The systemd-analyze command is used to retrieve performance statistics for boot operations. The command takes one or more subcommands that determine what type of information to print, and how. For process management and troubleshooting, blame is the most relevant subcommand. This will print a list of all systemd units that were executed at boot, along with the time it took each unit to execute. You can use systemd-analyze blame to identify services and other units that make the system slow to boot.
The syntax of the systemd-analyze command is:
# systemd-analyze [options] [subcommand]
systemd-analyze command can be utilized to find out information about how much each service took to start. systemd-analyze time can provide overall information about how long it took system to start. Here is a command out which clearly shows the time taken by kernel, initrd and userspace while booting.
# systemd-analyze time Startup finished in 1.267s (kernel) + 6.798s (initrd) + 1min 2.139s (userspace) = 1min 10.205s
To find out, how much time each unit took to start, run systemd-analyze blame.
# systemd-analyze blame 24.728s dev-mapper-centosx2droot.device 15.135s kdump.service 14.670s plymouth-quit-wait.service 14.210s firewalld.service 9.835s accounts-daemon.service 7.383s ModemManager.service 7.259s libvirtd.service 7.257s systemd-logind.service 7.177s ksm.service 7.081s gssproxy.service 7.067s avahi-daemon.service 7.062s rsyslog.service 7.039s abrt-ccpp.service
As you see the output is sorted according to the time taken by each unit, you can easily find out which service is taking more time during booting and can dig down deeper to analyze the issue.
At certain steps, the boot cannot proceed until all dependencies for unit are satisfied. To see units at these critical points run systemd-analyze critical-chain.
# systemd-analyze critical-chain The time after the unit is active or started is printed after the "@" character. The time the unit takes to start is printed after the "+" character. graphical.target @1min 2.102s └─multi-user.target @1min 2.102s └─abrt-vmcore.service @1min 1.228s +872ms └─kdump.service @46.090s +15.135s └─remote-fs.target @46.086s └─remote-fs-pre.target @46.083s └─iscsi-shutdown.service @45.951s +99ms └─network.target @45.944s └─network.service @44.959s +975ms └─NetworkManager.service @38.653s +689ms └─firewalld.service @24.439s +14.210s └─basic.target @23.850s └─sockets.target @23.849s └─cups.socket @23.847s └─sysinit.target @23.618s └─systemd-update-utmp.service @23.603s +13ms └─auditd.service @22.959s +643ms └─systemd-tmpfiles-setup.service @22.726s +230ms └─rhel-import-state.service @22.431s +294ms └─local-fs.target @22.428s └─boot.mount @19.675s +2.126s └─dev-disk-byx2duuid-7de2053cx2d44d7x2d4f33x2db522x2d81dee2f6b69b.device @19.652s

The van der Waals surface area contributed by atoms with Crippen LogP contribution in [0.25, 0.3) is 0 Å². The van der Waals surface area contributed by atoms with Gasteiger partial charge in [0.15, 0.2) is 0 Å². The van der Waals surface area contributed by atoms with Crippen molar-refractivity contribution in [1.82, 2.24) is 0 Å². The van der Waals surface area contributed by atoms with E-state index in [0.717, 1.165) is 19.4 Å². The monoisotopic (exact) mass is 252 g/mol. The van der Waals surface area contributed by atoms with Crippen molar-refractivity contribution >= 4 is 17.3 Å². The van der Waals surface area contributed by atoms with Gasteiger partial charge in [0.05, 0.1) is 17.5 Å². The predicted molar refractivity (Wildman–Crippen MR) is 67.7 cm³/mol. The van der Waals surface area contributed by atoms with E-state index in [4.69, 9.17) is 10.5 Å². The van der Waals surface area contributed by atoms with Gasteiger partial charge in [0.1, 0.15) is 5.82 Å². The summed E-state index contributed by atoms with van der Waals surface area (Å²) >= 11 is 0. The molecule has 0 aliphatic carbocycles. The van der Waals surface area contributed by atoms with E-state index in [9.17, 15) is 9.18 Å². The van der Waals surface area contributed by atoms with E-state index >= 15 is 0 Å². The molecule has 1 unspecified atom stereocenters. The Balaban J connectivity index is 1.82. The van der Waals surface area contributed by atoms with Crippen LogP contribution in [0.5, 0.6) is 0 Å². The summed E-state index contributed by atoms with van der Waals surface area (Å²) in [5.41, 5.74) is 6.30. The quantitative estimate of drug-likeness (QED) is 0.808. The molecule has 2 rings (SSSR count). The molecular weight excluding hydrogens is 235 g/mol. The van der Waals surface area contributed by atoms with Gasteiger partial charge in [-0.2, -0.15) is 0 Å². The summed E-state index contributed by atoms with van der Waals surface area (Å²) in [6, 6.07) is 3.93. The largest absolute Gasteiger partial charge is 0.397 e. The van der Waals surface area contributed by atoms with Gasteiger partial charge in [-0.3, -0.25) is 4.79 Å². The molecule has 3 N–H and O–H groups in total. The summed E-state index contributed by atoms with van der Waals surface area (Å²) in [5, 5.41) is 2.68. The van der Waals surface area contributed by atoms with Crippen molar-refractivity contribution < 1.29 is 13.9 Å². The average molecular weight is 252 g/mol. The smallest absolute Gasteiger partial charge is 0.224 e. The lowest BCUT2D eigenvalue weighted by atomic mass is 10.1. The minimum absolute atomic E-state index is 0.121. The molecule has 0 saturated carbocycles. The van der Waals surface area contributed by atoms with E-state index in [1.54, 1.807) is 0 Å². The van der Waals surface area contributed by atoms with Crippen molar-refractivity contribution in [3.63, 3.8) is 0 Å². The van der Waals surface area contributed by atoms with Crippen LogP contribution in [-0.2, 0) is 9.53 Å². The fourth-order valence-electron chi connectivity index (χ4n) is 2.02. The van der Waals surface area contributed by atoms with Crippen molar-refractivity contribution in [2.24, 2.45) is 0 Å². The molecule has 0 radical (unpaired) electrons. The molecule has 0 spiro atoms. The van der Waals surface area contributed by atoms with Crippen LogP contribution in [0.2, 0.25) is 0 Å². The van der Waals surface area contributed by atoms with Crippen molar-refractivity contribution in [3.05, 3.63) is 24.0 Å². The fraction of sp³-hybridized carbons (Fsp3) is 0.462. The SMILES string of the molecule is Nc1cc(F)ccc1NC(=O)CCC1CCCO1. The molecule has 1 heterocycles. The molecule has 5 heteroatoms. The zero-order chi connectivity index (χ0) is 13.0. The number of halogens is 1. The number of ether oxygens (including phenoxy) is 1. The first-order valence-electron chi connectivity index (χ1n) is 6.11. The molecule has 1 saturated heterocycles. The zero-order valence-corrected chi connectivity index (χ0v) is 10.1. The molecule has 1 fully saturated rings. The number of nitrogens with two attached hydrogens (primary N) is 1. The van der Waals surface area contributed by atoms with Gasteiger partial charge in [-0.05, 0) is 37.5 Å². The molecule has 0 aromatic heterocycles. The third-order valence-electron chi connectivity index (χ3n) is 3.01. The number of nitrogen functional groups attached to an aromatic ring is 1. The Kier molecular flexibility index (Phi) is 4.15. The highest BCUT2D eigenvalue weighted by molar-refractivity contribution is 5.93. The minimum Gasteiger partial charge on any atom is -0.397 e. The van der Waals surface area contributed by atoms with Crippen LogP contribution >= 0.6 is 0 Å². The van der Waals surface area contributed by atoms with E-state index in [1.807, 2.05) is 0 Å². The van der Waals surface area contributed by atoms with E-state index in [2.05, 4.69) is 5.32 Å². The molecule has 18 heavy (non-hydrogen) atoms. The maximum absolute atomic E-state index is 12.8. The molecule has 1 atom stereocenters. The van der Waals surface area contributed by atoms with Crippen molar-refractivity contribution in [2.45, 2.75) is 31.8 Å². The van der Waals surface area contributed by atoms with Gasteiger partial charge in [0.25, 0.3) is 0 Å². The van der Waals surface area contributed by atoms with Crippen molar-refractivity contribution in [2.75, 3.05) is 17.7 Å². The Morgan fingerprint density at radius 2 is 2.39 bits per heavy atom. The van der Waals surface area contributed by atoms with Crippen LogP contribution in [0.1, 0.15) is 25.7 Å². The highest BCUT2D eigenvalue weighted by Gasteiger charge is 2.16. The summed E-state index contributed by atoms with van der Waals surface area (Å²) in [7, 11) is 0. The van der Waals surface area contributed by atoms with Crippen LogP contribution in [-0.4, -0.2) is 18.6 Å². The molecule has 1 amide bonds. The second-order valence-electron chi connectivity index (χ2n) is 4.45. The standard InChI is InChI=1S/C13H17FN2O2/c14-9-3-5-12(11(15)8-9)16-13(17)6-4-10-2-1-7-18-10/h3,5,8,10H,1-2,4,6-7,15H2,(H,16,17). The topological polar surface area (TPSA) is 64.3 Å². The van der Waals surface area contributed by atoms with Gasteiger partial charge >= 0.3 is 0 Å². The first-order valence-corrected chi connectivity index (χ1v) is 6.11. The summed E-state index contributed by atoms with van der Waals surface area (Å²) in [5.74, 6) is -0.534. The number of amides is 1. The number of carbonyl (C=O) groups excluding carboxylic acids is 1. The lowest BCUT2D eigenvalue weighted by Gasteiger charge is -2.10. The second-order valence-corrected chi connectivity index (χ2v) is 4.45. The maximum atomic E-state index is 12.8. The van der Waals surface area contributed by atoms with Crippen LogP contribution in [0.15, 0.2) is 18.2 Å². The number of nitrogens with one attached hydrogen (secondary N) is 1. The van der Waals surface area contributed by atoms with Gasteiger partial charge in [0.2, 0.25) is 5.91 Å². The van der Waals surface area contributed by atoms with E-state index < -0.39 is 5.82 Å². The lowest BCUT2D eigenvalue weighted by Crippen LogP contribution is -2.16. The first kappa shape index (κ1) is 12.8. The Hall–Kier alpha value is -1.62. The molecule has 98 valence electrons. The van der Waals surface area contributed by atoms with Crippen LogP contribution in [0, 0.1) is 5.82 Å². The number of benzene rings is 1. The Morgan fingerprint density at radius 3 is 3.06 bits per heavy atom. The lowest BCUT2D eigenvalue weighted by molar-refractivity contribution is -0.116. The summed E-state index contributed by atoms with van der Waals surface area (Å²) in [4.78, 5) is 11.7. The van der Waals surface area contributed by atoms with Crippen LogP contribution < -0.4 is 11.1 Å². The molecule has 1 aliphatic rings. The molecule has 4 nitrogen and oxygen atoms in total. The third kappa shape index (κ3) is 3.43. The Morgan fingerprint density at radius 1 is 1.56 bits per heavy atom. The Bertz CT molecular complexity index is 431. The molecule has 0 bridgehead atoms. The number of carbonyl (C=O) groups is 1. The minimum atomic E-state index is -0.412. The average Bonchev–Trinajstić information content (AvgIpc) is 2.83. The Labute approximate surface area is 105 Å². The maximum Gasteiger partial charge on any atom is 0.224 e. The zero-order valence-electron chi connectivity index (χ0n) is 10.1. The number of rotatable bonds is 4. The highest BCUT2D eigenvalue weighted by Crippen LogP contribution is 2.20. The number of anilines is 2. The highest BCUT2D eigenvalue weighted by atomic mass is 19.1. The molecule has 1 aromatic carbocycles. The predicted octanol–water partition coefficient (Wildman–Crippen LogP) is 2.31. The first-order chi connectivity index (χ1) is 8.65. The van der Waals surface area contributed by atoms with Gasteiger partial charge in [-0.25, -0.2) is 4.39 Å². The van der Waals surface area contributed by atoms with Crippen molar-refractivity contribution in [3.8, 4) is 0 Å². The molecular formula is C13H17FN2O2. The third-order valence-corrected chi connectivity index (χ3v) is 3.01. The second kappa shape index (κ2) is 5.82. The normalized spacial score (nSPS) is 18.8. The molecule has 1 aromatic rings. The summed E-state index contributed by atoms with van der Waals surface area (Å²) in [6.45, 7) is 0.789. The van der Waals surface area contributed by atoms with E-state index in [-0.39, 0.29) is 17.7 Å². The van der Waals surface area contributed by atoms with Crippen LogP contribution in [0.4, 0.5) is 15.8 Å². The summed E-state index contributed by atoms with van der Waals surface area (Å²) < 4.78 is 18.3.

SVG graphic image can be plot which contains detailing about system services start time, highlighting the time they spent on initialization. Make sure you have enabled graphical display mode or have x-windows enabled in order to see the plot.
# systemd-analyze plot > plot.svg # eog plot.svg
Here is a snip from sample plot on my CentOS 7 machine. Zoom in to check the waterfall clearly.
systemd-analyze Command Examples
1. List time of each unit to start up:
# systemd-analyze blame
2. Print a tree of the time-critical chain of units:
# systemd-analyze critical-chain
3. Create an SVG file showing when each system service started, highlighting the time that they spent on initialization:
# systemd-analyze plot > path/to/file.svg
4. Plot a dependency graph and convert it to an SVG file:
# systemd-analyze dot | dot -Tsvg > path/to/file.svg
5. Show security scores of running units:
# systemd-analyze security